Many of our clients want to know if and how they can safely gift money to their children and grandchildren. What do they need to know about gift tax? What about the Medicaid 5-year lookback period?
Many people know that there is a certain amount that they are “allowed” to gift each year without it being a taxable gift. Federally, $14,000 (also known as the annual exclusion) is the amount that can be given from one individual to another without incurring a gift tax. That amount is on a “per person” basis, meaning that you could walk down the street giving out $14,000 to every person you meet, and no gift tax would ever be incurred. But what does that actually mean? Is there a tax that is paid if you gift over that amount in a given year, and if so, who pays the tax?
In 2017, each individual has a federal lifetime exclusion of $5.49 million, to either use on taxable gifts or assets left upon death, before any federal gift/estate taxes would be due. So, if you happen to give over $14,000 to a certain individual, you would only have to pay a gift tax if you had already given over $5.49 million of taxable gifts in your lifetime! And remember, taxable gifts are only those gifts over $14,000 that were given to a certain individual in a given year, which requires the filing of a gift tax return (709). Also, if any gift tax is ever due, the tax is always paid by the gift-giver, not the gift-receiver.
So is there any harm in Massachusetts residents making gifts of over $14,000/year when it comes to gift and estate tax? Though Massachusetts does not have a gift tax, any federally taxable gifts are brought back into the gift-giver’s estate when they pass away to determine whether they had a Massachusetts estate tax due, so be careful! It’s also important to note that the Massachusetts’ estate tax exemption is only $1 million, which is much lower than the federal exemption amount.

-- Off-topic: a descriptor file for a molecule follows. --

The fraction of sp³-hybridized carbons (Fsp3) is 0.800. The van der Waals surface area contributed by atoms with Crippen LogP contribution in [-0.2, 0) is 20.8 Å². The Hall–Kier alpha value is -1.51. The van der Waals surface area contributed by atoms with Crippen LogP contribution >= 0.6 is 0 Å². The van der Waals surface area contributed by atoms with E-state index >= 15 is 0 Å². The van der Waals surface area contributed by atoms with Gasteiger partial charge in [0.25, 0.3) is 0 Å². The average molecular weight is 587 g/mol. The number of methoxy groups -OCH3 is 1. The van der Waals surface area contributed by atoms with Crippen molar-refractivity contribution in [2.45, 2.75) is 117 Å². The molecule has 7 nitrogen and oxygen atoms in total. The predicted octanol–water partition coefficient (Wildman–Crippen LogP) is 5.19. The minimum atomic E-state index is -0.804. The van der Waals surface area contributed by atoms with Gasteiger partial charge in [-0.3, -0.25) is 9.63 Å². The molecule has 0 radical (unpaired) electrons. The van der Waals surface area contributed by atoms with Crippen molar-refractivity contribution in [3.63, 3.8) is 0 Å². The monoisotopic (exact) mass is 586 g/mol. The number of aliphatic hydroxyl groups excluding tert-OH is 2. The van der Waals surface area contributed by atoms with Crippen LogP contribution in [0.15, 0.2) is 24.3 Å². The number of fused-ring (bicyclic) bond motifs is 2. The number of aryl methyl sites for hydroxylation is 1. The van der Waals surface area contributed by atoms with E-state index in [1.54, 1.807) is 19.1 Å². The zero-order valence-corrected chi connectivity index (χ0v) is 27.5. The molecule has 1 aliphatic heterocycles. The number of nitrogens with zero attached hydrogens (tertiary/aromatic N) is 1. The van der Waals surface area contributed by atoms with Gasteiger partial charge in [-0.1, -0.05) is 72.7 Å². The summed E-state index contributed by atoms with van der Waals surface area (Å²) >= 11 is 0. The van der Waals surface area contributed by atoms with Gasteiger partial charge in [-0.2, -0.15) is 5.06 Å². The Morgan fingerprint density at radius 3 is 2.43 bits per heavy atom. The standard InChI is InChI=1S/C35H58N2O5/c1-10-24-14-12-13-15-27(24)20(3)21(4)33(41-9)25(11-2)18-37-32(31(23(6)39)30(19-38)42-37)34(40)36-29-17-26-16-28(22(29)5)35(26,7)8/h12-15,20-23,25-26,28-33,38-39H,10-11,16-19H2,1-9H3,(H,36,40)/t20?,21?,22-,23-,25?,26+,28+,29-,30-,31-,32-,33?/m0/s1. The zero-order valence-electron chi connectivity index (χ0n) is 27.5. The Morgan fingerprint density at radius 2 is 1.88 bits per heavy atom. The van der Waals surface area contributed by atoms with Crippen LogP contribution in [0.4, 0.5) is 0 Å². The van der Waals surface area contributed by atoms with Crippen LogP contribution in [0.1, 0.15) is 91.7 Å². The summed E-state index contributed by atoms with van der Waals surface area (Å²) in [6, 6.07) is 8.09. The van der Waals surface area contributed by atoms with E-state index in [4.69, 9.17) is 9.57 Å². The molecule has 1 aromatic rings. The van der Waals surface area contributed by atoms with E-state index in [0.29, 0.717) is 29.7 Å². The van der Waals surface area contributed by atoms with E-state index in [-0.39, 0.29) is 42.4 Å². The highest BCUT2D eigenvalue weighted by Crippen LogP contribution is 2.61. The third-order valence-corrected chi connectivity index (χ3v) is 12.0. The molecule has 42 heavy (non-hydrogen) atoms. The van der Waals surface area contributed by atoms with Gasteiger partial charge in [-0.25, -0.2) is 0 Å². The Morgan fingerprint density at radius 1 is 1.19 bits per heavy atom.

Lastly, when thinking about the possibility of needing long-term care in the future, and thinking about Medicaid (MassHealth) eligibility, always remember that any gift, not just gifts above $14,000, is subject to a 5-year lookback. The 5-year lookback means that when you apply for MassHealth, any gifts or transfers of assets (other than to a spouse) made within five years of the date of application are subject to penalties and potential disqualification.
So, to gift or not to gift? Gifts are a good way to provide for loved ones in need, but always be wary of the gift traps mentioned above. For more discussion about gifts and your particular circumstances in regards to estate planning and/or elder law, please contact a Cape Cod Estate Planning Attorney at Case Estate Law, P.C. at (508) 790-3050 to schedule a consultation!